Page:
case western reserve university




exhibit title: Our Presidents


Charles S. Howe

Secretary of the Faculty, Case School of Applied Science, 6/4/1902-11/2/1902

Acting President, Case School of Applied Science, 11/3/1902-5/31/1903

President, Case School of Applied Science, 6/1/1903-Summer 1929


B.S., Massachusetts Agricultural College, 1878, Chemistry

Ph.D., College of Wooster, 1887



University Awards

Western Reserve University awarded Howe the honorary Doctor of Laws, 1924.

Case School of Applied Science awarded Howe the honorary Doctor of Engineering, 1929.

Case Western Reserve University dedicated one of the men’s south side residences Charles S. Howe House to “honor the memory of the second president of Case, an outstanding mathematician and astronomer,” 1969.



Principal, High School in Longmeadow, Massachusetts, Fall 1879

Principal, Albuquerque Academy, New Mexico, 1879-1881

Assayer for prospectors, Albuquerque, New Mexico, 1881-1882

Professor of Mathematics and Astronomy, Buchtel College, Akron, Ohio, 1883-1889

Professor of Mathematics and Astronomy, Case School of Applied Science, 1889-1902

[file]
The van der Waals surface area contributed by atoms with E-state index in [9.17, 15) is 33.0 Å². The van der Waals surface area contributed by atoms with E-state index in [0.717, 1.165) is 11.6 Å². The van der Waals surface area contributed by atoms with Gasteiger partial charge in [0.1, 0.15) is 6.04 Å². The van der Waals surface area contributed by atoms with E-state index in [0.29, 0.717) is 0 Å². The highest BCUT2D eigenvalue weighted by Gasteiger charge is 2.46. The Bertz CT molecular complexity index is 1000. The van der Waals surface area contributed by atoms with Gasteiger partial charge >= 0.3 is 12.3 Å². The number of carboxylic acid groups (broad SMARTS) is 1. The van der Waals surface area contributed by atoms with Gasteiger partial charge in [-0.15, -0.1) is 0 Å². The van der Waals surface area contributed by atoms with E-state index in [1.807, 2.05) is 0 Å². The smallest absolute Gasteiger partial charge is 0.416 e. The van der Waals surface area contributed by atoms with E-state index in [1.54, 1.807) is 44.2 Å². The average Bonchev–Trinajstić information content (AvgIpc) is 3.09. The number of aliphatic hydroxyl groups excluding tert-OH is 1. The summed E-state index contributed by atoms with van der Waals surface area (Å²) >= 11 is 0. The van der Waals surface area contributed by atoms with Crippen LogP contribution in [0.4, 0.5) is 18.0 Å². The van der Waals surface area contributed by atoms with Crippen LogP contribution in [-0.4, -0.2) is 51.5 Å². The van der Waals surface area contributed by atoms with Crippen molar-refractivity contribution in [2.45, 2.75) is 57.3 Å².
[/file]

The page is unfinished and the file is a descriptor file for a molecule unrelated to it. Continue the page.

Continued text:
Kerr Professor of Mathematics, Case School of Applied Science, 1890-1908

President Emeritus, Case School of Applied Science, 1929-1939


University Numbers
  1902/03 1928/29
Enrollment 426 679
Number of faculty 27 67
Tuition per year $100 $250



Albert Einstein’s Special Theory of Relativity was published.
The 5-year joint course with Adelbert College, the undergraduate menís college of Western Reserve University, was established. The first students of the combined course entered Case in 1906.


The Cleveland Foundation was established.


Countries around the world were plunged into World War I.
The Cleveland Museum of Art opened.
The influenza epidemic killed an estimated 50 million people worldwide.
First regular commercial radio broadcasts began.
With Western Reserve University, Case established Cleveland College, a pioneering effort in adult education.
The Cleveland airport opened.
First general campaign for funds raised over $1,600,000.




Regional Population
  1900 1930
Cleveland 381,768 900,429
Cuyahoga County 439,120 1,201,455

Caution should be taken when comparing financial data across long periods of time. Accounting practices have changed substantially during CWRU's nearly 200-year history. In compiling these numbers, we have relied on the most authoritative contemporaneous sources available.

Information was compiled by staff of the Case Western Reserve University Archives, March 2007.